Best known for its laidback lifestyle, summers on the beach, and feta cheese, Greece’s bourgeoning wine industry has quietly been making a comeback over the past few decades. While the small Mediterranean country can no doubt take some credit for bringing the joys of wine to Western civilization, Greece has recently found itself in a winemaking renaissance. With a myriad of producers throughout the country combining the ancient varietals of their hometowns with modern winemaking practices, the result is an endless supply of unique Greek grapes that will transport you to the beauty of the Mediterranean with each sip, and if you like to drink wine in glasses, is also good to get sleeves for wine glasses so you can enjoy your drink without worry about security.
There are over 300 indigenous grape varietals produced throughout 34 PDO’s and over 100 PGI appellations, meaning there is always something new to try. Here, we will explore varietals from four of the main regions you cannot miss and the producers that helped pave the way: Crete, Santorini, The Peloponnese, and Northern Greece.
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Wines of Greece: The Regions and Varietals To Check Out Now
Appellations: PDO Dafnes, PDO Candia, PGI Crete,
White Grapes: vidiano, vilana, malvasia
Red Grapes: liatiko, kotsifali, mandilaria
Notable producer to try: Douloufakis Winery
The largest island of Greece is one of the oldest wine producing regions in the world, home to many indigenous varieties and a rugged terrain that’s well-suited to agriculture. It’s wild landscape and southern location in the Mediterranean Sea gives Crete one of the best climates for producing wine. The ancient Minoan heritage runs deep here – and when you taste these wines, you are transported back in time. Specializing in the indigenous Cretan varieties of liatiko and vidiano, Douloufakis Winery produces delicious yet complex wines that are organically grown in the mountains of Dafnes.
Appelation: PDO Santorini
Most important Grape: assyrtiko
Notable Producer to try: Domaine Sigalas
Most famous for its stunning sunsets and striking cliffside landscape, Santorini is a tiny volcanic island that specializes in producing bright, acidic, mineral-driven white wines with tremendous power and vivacity. Grown on a unique sandy soil of volcanic ash, lava rock, and pumice, the wines of Santorini are truly miraculous. Violently strong winds and little-to-no rainfall make Santorini a challenging place to grow vines, but the end result is something truly fantastic. Worthy of aging or drinking fresh, you definitely want to try the wines of Santorini.
Domaine Sigalas is one of the most iconic producers on the island, having pioneered organic farming and introducing modern technology to the region. Try their classic Santorini assyrtiko for a full-bodied, mineral driven wine, or their assyrtiko-monemvasia blend for something a little more aromatic and refreshing. A wine cooler can also enhance your drinking experience by keeping your bottles perfectly chilled. You can visit https://winecoolerguru.com/best-wine-coolers-under-400/ to find the best ones on the market.
Appellations: PDO Mantinia, PDO Nemea
Indigenous Grape Varieties: moscofilero, agiorgitiko
Notable producer to try: Domaine Skouras
This large peninsula south of Athens is famous for a variety of Greek essentials: the original Olympic games, King Leonidas of Sparta, and the delicious purple Kalamata Olives, just to name a few. But today, this area is home to some of the finest wines in Greece. Known for both red and white wines, this part of southern Greece is one of the largest wine growing regions in the country.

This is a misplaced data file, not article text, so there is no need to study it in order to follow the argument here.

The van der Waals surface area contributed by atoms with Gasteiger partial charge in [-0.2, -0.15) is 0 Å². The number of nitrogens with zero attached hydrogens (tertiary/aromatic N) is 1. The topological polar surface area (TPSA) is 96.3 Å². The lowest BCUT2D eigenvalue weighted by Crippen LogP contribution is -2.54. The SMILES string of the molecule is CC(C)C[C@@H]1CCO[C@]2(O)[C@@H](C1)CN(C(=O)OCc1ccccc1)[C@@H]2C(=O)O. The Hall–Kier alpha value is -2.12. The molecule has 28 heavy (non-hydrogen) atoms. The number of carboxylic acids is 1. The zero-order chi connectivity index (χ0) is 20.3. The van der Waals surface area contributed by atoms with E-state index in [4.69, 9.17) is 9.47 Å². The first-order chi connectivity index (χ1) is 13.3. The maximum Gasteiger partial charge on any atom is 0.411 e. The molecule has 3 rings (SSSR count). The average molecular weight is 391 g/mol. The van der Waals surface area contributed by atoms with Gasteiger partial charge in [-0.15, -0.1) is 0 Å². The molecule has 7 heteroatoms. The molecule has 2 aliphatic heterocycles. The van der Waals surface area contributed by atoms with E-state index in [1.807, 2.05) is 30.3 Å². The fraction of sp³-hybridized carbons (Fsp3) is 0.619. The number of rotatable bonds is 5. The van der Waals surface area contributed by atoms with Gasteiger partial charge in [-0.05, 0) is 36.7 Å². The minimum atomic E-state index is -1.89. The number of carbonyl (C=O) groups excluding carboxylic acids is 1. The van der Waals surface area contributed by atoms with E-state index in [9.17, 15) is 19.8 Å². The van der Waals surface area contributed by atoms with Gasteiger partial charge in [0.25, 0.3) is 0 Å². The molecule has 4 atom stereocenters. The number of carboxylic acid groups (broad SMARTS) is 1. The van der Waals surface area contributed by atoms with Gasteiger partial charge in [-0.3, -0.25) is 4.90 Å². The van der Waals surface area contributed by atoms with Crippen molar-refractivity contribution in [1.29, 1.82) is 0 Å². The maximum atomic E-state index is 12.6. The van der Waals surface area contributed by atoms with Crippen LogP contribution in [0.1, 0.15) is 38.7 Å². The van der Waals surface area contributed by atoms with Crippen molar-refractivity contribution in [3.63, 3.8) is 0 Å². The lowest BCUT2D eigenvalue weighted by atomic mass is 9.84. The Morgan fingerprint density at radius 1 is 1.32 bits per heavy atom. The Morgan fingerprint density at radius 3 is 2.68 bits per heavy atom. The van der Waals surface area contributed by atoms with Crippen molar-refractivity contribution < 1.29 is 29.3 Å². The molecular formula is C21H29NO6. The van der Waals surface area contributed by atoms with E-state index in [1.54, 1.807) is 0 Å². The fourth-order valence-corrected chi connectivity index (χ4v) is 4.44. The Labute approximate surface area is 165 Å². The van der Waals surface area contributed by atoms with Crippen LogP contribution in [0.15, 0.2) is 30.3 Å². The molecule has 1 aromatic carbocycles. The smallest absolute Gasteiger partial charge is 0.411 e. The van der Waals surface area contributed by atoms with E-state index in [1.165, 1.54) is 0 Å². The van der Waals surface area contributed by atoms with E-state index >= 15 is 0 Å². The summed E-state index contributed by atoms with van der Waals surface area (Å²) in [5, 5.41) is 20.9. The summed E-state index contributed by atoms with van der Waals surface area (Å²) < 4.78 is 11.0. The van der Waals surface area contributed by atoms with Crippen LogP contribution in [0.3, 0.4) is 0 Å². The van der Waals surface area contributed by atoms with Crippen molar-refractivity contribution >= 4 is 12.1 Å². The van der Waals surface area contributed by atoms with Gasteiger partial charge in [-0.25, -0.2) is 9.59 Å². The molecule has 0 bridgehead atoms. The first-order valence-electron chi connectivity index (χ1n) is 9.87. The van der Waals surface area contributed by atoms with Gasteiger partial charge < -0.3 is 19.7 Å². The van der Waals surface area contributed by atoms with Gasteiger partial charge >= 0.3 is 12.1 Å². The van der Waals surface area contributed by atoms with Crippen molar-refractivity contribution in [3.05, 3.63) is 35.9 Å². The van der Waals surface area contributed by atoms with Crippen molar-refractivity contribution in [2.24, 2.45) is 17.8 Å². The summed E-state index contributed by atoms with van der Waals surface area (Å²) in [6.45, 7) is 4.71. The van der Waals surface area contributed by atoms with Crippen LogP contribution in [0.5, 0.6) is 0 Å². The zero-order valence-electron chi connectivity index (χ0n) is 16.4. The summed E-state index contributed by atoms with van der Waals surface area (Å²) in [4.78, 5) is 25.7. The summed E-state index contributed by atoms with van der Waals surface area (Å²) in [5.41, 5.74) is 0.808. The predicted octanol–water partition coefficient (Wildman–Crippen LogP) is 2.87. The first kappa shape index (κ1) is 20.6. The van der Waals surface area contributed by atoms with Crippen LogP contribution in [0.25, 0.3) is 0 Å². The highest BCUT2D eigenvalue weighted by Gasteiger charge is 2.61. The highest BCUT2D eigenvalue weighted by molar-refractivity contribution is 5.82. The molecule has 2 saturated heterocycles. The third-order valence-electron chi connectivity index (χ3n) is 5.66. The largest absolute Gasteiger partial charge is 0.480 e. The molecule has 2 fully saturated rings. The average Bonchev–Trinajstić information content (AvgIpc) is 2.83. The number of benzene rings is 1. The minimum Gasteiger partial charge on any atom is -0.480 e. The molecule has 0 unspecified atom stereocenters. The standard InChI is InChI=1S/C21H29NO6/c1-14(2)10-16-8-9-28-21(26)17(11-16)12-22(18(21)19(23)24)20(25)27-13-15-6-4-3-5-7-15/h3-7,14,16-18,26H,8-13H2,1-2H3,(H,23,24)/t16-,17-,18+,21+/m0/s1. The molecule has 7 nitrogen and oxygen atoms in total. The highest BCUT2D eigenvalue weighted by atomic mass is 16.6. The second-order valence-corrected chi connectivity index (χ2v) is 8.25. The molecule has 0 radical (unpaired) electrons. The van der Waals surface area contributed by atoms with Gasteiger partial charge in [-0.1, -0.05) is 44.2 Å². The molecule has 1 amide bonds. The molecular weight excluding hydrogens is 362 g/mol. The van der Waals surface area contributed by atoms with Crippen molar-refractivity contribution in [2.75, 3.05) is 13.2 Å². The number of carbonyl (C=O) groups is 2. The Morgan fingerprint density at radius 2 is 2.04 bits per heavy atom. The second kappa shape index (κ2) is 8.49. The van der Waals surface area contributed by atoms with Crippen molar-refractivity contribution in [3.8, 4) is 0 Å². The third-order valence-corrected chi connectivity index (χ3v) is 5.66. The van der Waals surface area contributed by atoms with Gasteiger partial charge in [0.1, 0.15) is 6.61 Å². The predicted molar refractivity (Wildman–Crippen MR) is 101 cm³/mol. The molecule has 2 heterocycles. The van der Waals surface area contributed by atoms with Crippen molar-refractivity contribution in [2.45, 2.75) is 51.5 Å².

Covered by a variety of mountains, the best wine grown in the Peloponnese is produced in high altitude vineyards on the eastern side of the region. The appellation of Mantinia is best known for producing highly aromatic white wines of the moscofilero variety, while the neighboring region of Nemea is known for producing complex red wines from the agiorgitiko grape. Many vineyards are grown in the mountains at elevations over 2000 feet.
Domaine Skouras, located in Nemea, has red wine vineyards over 3000 feet, one of the highest in all of Europe. This creates a cooler climate that helps the grapes mature slowly and retain a beautiful fragrance, producing wines with character and complexity.
Appelations: PDO Amyndeon, PDO Naoussa,
Main Grapes grown here: xinomavro, malagousia, sauvignon blanc, assyrtiko, syrah
Notable Producers to try: Alpha Estate, Kir-Yianni
In the high elevation vineyards of Northern Greece, you are wisped away from the classic images of sandy beaches and white washed buildings and surrounded by an endless view of rolling hills covered in lush greenery. Within driving to the country’s second largest city, Thessaloniki, the wine regions of Northern Greece specialize mainly in a the noble variety called xinomavro. Grown in both the regions of Amyndeon and Naoussa, xinomavro can yield a tremendous variety of wine styles. From sparkling and still rose, to lighter fruit forward reds and full-bodied tannic wines, xinomavro is a grape that needs a skilled winemaker to bring out the grapes full potential.
The area of Amyndeon, boasting a more continental climate, produces elegant and polished xinomavro with a beautiful finesse, sometimes similar to a round pinot noir. Alpha Estate is the main producer in this area. Nearby in the region of Naoussa you will find xinomavro that is a little more robust and tannic. Try the reds from Kir Yianni if you are looking for a wine like this. While the reds of the region are definitely noteworthy, the area does produce some amazing whites from both indigenous and international varieties.
We suggest trying them all and deciding for yourself — and better yet, take a trip to Greece to visit these wineries once it’s safe to do so.
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